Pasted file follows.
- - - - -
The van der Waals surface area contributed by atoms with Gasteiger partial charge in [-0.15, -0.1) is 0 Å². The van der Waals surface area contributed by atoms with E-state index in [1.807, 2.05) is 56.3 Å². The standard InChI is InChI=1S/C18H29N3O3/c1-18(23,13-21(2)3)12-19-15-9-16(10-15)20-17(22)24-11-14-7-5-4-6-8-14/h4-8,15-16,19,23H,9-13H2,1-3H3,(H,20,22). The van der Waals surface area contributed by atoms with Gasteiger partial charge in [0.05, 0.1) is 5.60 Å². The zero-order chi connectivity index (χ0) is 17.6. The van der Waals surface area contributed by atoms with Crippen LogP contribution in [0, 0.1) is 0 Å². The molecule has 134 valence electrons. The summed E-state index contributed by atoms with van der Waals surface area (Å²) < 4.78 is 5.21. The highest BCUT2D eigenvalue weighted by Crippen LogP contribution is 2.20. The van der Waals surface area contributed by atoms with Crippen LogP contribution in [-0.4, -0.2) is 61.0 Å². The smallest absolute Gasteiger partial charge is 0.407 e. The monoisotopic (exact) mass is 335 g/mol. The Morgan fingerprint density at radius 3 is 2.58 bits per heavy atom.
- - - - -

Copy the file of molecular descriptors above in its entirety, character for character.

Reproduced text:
The van der Waals surface area contributed by atoms with Gasteiger partial charge in [-0.15, -0.1) is 0 Å². The van der Waals surface area contributed by atoms with E-state index in [1.807, 2.05) is 56.3 Å². The standard InChI is InChI=1S/C18H29N3O3/c1-18(23,13-21(2)3)12-19-15-9-16(10-15)20-17(22)24-11-14-7-5-4-6-8-14/h4-8,15-16,19,23H,9-13H2,1-3H3,(H,20,22). The van der Waals surface area contributed by atoms with Gasteiger partial charge in [0.05, 0.1) is 5.60 Å². The zero-order chi connectivity index (χ0) is 17.6. The van der Waals surface area contributed by atoms with Crippen LogP contribution in [0, 0.1) is 0 Å². The molecule has 134 valence electrons. The summed E-state index contributed by atoms with van der Waals surface area (Å²) < 4.78 is 5.21. The highest BCUT2D eigenvalue weighted by Crippen LogP contribution is 2.20. The van der Waals surface area contributed by atoms with Crippen LogP contribution in [-0.4, -0.2) is 61.0 Å². The smallest absolute Gasteiger partial charge is 0.407 e. The monoisotopic (exact) mass is 335 g/mol. The Morgan fingerprint density at radius 3 is 2.58 bits per heavy atom.